- Teachers anchoring their instruction in complex and puzzling phenomena that are meaningful and relevant to learners. Teachers design science experiences so that science aims for justice and creates space for joy.
- Students engaging in multiple rounds of creating and revising scientific models, explanations, and evidence-based arguments, expanding ideas over time.
- Teachers use a variety of discourse strategies with students to get them to think deeply and respond to each other’s thinking about phenomena, ideas, and multiple perspectives.
- Students prompt each other to engage in sense-making talk during investigations and other activities because students are working to learn from each other’s perspectives.
- Students’ ideas being represented publicly and worked on by the class as a collective science learning community.
- Teachers use a variety of discourse strategies to support students in responding to one another’s thinking, build collaborative explanations, and broadly address issues of power and positionality in the classroom and science.
- Students using evidence to advocate for justice-centered uses of science based on multiple perspectives, ideas, and questions that have broadened over time.
- Students reflect on how they learned and how they broadened what it means to participate in science together.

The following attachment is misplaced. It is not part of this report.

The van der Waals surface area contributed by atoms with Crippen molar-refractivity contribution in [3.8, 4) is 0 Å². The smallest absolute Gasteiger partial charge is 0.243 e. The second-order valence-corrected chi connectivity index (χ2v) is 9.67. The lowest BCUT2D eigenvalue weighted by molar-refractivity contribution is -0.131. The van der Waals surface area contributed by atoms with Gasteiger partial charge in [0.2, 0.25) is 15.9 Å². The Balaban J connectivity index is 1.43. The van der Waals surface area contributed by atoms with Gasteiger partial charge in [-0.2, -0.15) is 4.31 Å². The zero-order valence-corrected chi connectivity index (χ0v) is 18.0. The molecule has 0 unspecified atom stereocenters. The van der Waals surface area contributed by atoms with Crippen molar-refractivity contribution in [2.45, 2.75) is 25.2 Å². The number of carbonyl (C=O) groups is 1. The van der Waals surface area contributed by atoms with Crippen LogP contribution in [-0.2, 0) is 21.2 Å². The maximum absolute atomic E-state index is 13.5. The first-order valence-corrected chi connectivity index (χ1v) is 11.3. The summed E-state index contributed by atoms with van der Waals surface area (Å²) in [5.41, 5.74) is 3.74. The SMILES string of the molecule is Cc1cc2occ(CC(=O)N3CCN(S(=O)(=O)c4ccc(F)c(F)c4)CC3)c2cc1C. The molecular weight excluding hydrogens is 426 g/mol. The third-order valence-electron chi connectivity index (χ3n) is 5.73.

Ambitious teaching is supported by four sets of core practices that work together throughout every unit of study. These practices start with designing units of instruction (Planning for engagement with important science ideas); they then focus on making visible what students currently know about the science being taught (Eliciting students’ ideas); they help the teacher guide sense-making talk around investigations and other kinds of lab activities or readings (Supporting on-going changes in thinking); and finally, they help the teacher scaffold students’ efforts to put everything together near the end of a unit (Pressing for evidence-based explanations). Equity and justice are woven throughout each of these sets of practices, including work that teachers and students can do inside of the classroom and in science more broadly.
Throughout this website, we use the term “practices” because, as in other professions like medicine, law, engineering, and architecture, there are principled ways of doing the work that can be identified, learned, and continually improved over time. Practices are complex and involve routines that ground teaching and learning and support principled improvisation. Complex practices depend on teachers’ perspectives on what and how science should be learned, how students’ contributions can and should be taken up in science, and how science can be oriented toward social transformation and justice. The idea of ambitious teaching is used to support the development of a common vision so that teaching and learning can improve across many different subject areas and many different classroom contexts. We’re not there yet; this is just the beginning of that journey. Below we share more specifics about each practice and provide video examples of each.